Shortlist: Two nominations that surprised me | NDR.de

Status: 09/21/2021 5:16 PM

It always feels like the first look at a color bag: Since Tuesday, we’ve known six books shortlisted for the German Book Prize. Maren Aring of Literary Editors talks about how colorful this mix really is.

How was your first look at this colorful bag? Were there any surprises?

Marine Arrange: Two nominations actually surprised me – in both a positive and a negative sense. For example, I was pleased that the jury put Thomas Kunst’s novel on this shortlist. Born in Stralsund in 1965, Thomas Kunst has been writing since the 1980s and publishing with Sorkamp for several years now. But he hasn’t made a major breakthrough yet. “Zandschower Klinken” is set in a fictional village in northeastern Germany, called “Zansibar” by the residents themselves, as a firefighting pond turns into the ocean. It’s all a little weird, but very endearing.

On the other hand, the nomination of Christian Kracht stunned me the book “Eurotrash”, which has received a lot of attention since the spring. This is the sequel to his successful novel “Faserland”: 25 years later, an author novelist – named Christian Kracht – reminisces about a difficult family history. But this criticism of our choice of writers is always a small part of the folklore surrounding these nominations and award ceremonies.

Did that surprise you because you didn’t like “Eurotrash” that much?

Ahring: Personally, I didn’t like him very much. But I think a book that has been on the bestseller list for months now, and is much discussed, doesn’t need to be put on such a list anymore.

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The German Book Trade Association has announced the names of the finalists for the German Book Prize 2021. More

Does this shortlist also tell you something about contemporary literature? Is there a trend, for example in terms of topics?

Ahring: For several years there has been a constant tendency for authors to deal with the topic of family. Three out of six titles of this type could also be included in this shortlist, even if they are listed in very different ways. I want to read a quote:

“If you’ve known a person their whole life and only later find out who they really are, it can be hard to understand.”
From the novel “Fatty” by Monica Helfer.

This quote is from Monica Helfer from her novel Fatty, but the two books nominated by Norbert Guchten and Christian Kracht can also be represented. “Fatty” is the second part of a larger biographical project of Monica Helfer. Last year she wrote a book about her mother’s family, and next year there will be a book about her brother. This is a treatise on the life story of her father, a war hero who loved books but didn’t speak much.

And four weeks ago, there were still a relatively large number of titles on the long list on the topic of diversity. But only Mithu Sanyal to make the shortlist is a Dusseldorf native of Polish and Indian descent, who has been repeatedly said to have been struck and nervous by her novel Identitti. So I wrote a rhetorical novel about identity politics, and above all how to deal with it – very objective and very entertaining.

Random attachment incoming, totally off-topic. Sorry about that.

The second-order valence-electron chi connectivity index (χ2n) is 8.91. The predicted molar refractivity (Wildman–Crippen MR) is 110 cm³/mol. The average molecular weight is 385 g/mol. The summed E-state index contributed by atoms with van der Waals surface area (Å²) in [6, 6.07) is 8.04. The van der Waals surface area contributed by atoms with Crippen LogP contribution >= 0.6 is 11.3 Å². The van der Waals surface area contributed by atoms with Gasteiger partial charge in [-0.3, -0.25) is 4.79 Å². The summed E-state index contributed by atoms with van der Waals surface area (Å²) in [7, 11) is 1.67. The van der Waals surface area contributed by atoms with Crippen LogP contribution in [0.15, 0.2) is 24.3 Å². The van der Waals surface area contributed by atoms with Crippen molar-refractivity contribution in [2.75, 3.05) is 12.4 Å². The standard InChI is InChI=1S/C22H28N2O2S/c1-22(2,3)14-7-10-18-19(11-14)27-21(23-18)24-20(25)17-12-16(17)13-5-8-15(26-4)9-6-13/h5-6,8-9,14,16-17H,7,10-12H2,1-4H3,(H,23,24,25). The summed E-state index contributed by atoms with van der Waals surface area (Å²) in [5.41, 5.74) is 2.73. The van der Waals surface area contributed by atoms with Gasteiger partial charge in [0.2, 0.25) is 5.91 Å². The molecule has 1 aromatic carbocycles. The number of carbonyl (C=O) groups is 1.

In the long list Interested in “amazing diversity”. And when you read this shortlist like this one, you’ll notice that nothing catches your eye. There is no real excitement: the list is made up of equal numbers, there are older and younger authors, and there is also an immigrant background. In a way this shortlist also looks built. Have you guessed something well-behaved?

Ahring: You can actually get this suspicious that this jury doesn’t want to be accused of anything. Such a search for balance – and I think that’s what the jury is out on – can seem too quick to try. But in principle, I think it’s good that something like this is also taken into account. As long as frame data such as gender, age, and immigration background is no more important than the quality of the books, then I can live with it.

In order not to be a well-behaved selection on this shortlist, they may have also chosen Thomas Kunst. The book is really experimental and fun. Thomas Kunst composes his texts like compositions and doesn’t think much about telling literary stories. He is said to have once said, “If I hear the word ‘conspiracy’, I can spit.”

Does that mean it’s your favorite candy in that colorful bag?

Ahring: Yes, but I don’t think he really won the award. If an author manages to make much headway in his book, which is still unknown, I’m always glad that some books don’t get such great focus otherwise.

In four weeks we will know who will receive this year’s German Book Prize, and with it a €25,000 cash prize. The ceremony will take place on October 18, on the eve of the Frankfurt Book Fair. This seems like a familiar framework at first. What can we expect due to the pandemic?

Ahring: There is already hope. A smaller event is planned at the Kaisersaal of the Römer in Frankfurt, of course with space limited due to Corona rules. The event will also be broadcast. But the good news is: It’s back, the awards ceremony is in existence, tension in the air, perhaps people spontaneously cuddling or tears of joy flowing. We haven’t had that for a long time. And if it all goes like this, which I really hope, it could be a great start for the book fair, which then opens the next day.

led the interview Andrea Schweizer.

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Culture NDR | magazine | 09/21/2021 | 6:00 pm

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